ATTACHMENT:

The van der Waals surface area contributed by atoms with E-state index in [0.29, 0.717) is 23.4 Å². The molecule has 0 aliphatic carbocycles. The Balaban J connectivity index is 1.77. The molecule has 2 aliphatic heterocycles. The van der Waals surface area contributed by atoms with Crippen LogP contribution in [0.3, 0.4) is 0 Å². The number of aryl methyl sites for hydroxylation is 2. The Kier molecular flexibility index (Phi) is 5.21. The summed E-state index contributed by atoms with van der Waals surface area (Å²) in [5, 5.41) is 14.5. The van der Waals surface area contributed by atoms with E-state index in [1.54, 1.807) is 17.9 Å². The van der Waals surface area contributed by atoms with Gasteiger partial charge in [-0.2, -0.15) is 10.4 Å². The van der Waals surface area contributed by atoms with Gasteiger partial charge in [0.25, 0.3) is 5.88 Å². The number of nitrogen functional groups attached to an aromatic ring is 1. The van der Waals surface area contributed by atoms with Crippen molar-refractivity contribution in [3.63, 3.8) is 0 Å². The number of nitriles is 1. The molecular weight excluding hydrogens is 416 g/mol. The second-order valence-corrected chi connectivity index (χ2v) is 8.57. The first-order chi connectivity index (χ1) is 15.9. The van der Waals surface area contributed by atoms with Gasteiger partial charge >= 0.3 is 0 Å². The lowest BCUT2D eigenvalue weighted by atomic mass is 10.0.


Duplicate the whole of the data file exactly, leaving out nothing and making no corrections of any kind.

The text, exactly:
The van der Waals surface area contributed by atoms with E-state index in [0.29, 0.717) is 23.4 Å². The molecule has 0 aliphatic carbocycles. The Balaban J connectivity index is 1.77. The molecule has 2 aliphatic heterocycles. The van der Waals surface area contributed by atoms with Crippen LogP contribution in [0.3, 0.4) is 0 Å². The number of aryl methyl sites for hydroxylation is 2. The Kier molecular flexibility index (Phi) is 5.21. The summed E-state index contributed by atoms with van der Waals surface area (Å²) in [5, 5.41) is 14.5. The van der Waals surface area contributed by atoms with E-state index in [1.54, 1.807) is 17.9 Å². The van der Waals surface area contributed by atoms with Gasteiger partial charge in [-0.2, -0.15) is 10.4 Å². The van der Waals surface area contributed by atoms with Gasteiger partial charge in [0.25, 0.3) is 5.88 Å². The number of nitrogen functional groups attached to an aromatic ring is 1. The van der Waals surface area contributed by atoms with Crippen molar-refractivity contribution in [3.63, 3.8) is 0 Å². The number of nitriles is 1. The molecular weight excluding hydrogens is 416 g/mol. The second-order valence-corrected chi connectivity index (χ2v) is 8.57. The first-order chi connectivity index (χ1) is 15.9. The van der Waals surface area contributed by atoms with Gasteiger partial charge >= 0.3 is 0 Å². The lowest BCUT2D eigenvalue weighted by atomic mass is 10.0.